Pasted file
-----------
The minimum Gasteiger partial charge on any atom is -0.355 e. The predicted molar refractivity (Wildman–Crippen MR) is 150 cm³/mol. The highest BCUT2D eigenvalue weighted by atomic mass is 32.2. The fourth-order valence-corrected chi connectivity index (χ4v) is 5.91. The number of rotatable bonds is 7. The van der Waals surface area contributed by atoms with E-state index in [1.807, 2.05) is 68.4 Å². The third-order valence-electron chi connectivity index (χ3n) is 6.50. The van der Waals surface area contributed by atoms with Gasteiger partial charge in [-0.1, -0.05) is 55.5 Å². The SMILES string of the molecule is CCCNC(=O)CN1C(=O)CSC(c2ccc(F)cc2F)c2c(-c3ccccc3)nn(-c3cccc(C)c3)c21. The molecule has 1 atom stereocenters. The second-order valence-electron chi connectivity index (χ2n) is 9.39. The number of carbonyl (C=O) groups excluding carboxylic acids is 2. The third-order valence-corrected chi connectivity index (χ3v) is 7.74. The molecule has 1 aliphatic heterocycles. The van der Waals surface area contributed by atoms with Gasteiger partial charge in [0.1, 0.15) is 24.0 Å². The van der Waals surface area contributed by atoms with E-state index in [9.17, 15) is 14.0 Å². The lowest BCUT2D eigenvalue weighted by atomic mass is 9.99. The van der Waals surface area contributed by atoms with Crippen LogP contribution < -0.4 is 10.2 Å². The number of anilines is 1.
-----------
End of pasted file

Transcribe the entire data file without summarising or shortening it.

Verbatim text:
The minimum Gasteiger partial charge on any atom is -0.355 e. The predicted molar refractivity (Wildman–Crippen MR) is 150 cm³/mol. The highest BCUT2D eigenvalue weighted by atomic mass is 32.2. The fourth-order valence-corrected chi connectivity index (χ4v) is 5.91. The number of rotatable bonds is 7. The van der Waals surface area contributed by atoms with E-state index in [1.807, 2.05) is 68.4 Å². The third-order valence-electron chi connectivity index (χ3n) is 6.50. The van der Waals surface area contributed by atoms with Gasteiger partial charge in [-0.1, -0.05) is 55.5 Å². The SMILES string of the molecule is CCCNC(=O)CN1C(=O)CSC(c2ccc(F)cc2F)c2c(-c3ccccc3)nn(-c3cccc(C)c3)c21. The molecule has 1 atom stereocenters. The second-order valence-electron chi connectivity index (χ2n) is 9.39. The number of carbonyl (C=O) groups excluding carboxylic acids is 2. The third-order valence-corrected chi connectivity index (χ3v) is 7.74. The molecule has 1 aliphatic heterocycles. The van der Waals surface area contributed by atoms with Gasteiger partial charge in [0.1, 0.15) is 24.0 Å². The van der Waals surface area contributed by atoms with E-state index in [9.17, 15) is 14.0 Å². The lowest BCUT2D eigenvalue weighted by atomic mass is 9.99. The van der Waals surface area contributed by atoms with Crippen LogP contribution < -0.4 is 10.2 Å². The number of anilines is 1.